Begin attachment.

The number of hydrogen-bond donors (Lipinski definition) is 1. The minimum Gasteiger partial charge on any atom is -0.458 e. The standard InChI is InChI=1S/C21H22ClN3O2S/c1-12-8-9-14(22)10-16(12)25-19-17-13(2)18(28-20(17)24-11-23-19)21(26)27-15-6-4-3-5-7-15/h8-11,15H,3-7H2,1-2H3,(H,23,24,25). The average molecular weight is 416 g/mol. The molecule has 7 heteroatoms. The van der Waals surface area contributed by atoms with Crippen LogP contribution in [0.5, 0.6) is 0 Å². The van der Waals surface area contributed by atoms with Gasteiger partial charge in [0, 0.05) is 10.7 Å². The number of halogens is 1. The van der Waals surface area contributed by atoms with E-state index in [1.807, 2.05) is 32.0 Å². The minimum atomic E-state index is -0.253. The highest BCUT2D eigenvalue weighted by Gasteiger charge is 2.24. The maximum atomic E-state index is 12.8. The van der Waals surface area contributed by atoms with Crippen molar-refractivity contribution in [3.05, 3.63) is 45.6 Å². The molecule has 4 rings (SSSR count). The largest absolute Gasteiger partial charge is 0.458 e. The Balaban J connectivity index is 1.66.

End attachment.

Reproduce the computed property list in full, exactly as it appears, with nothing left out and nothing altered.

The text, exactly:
The number of hydrogen-bond donors (Lipinski definition) is 1. The minimum Gasteiger partial charge on any atom is -0.458 e. The standard InChI is InChI=1S/C21H22ClN3O2S/c1-12-8-9-14(22)10-16(12)25-19-17-13(2)18(28-20(17)24-11-23-19)21(26)27-15-6-4-3-5-7-15/h8-11,15H,3-7H2,1-2H3,(H,23,24,25). The average molecular weight is 416 g/mol. The molecule has 7 heteroatoms. The van der Waals surface area contributed by atoms with Crippen LogP contribution in [0.5, 0.6) is 0 Å². The van der Waals surface area contributed by atoms with Gasteiger partial charge in [0, 0.05) is 10.7 Å². The number of halogens is 1. The van der Waals surface area contributed by atoms with E-state index in [1.807, 2.05) is 32.0 Å². The minimum atomic E-state index is -0.253. The highest BCUT2D eigenvalue weighted by Gasteiger charge is 2.24. The maximum atomic E-state index is 12.8. The van der Waals surface area contributed by atoms with Crippen molar-refractivity contribution in [3.05, 3.63) is 45.6 Å². The molecule has 4 rings (SSSR count). The largest absolute Gasteiger partial charge is 0.458 e. The Balaban J connectivity index is 1.66.